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Infant Sleep Patterns Throughout the First Year

10/25/2010  

Why do some babies sleep through the night as early as two months of age, when others can take up to as long as 12 months? In the study, “Sleeping Through the Night: The Consolidation of Self-Regulated Sleep Across the First Year of Life,” published in the November issue of Pediatrics (published online Oct. 25), parents of 75 normally developing infants completed sleep diaries for six days each month for 12 months. The accuracy of these reports was verified by a time-lapse video recorder. The fastest consolidation in infant sleep regulation occurred in the first 4 months of life. During this time, infants were most likely to meet three different criteria for sleeping through the night (midnight to 5.00 a.m., 8 hours, or 10:00 p.m. to 6.00 a.m.), and to have a mean longest self-regulated sleep period that exceeded eight hours.

Most infants were sleeping through the night at 2 and 3 months of age, regardless of the criterion used. Prevention efforts should be focused in the first 3 months, beginning as early as 1 month for intervention to be in sync with the onset of sleeping through the night. Additional efforts are needed to determine the factors that precede and predict infant sleep issues.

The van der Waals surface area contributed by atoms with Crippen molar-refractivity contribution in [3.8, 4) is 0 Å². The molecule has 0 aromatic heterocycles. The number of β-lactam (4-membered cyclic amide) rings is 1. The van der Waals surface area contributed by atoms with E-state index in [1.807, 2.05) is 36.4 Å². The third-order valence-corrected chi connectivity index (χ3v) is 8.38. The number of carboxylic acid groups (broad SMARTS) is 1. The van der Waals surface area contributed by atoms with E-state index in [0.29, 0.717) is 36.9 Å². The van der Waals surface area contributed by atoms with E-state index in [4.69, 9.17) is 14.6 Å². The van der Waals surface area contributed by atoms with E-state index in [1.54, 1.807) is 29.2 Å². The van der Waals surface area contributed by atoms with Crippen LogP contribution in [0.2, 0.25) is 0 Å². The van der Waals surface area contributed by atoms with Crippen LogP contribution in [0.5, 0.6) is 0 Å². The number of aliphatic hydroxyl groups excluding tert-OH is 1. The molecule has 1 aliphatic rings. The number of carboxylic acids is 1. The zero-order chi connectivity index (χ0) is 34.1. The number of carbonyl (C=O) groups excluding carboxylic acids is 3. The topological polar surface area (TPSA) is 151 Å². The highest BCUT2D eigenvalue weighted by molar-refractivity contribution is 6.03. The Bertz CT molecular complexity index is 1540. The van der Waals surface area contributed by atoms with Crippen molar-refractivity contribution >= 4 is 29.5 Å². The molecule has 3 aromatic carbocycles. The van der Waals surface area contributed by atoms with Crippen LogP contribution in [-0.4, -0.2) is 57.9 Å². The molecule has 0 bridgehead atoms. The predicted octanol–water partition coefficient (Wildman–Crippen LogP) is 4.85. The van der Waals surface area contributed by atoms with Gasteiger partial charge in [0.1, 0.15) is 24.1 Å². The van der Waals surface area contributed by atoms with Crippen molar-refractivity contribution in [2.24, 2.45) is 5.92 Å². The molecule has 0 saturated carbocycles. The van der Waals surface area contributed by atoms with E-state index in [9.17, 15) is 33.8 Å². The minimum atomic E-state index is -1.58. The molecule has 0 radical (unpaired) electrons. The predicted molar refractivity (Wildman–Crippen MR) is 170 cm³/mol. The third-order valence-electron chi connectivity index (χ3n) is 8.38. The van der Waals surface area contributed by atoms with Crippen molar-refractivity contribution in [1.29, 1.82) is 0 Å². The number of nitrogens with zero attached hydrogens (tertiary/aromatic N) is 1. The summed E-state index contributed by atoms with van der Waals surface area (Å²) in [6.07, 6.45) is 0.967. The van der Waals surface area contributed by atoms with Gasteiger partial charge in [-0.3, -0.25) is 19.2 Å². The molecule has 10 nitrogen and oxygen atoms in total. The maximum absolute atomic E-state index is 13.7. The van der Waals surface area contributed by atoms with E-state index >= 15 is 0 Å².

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The American Academy of Pediatrics is an organization of 60,000 primary care pediatricians, pediatric medical subspecialists and pediatric surgical specialists dedicated to the health, safety and well-being of infants, children, adolescents and young adults. For more information, visit www.aap.org.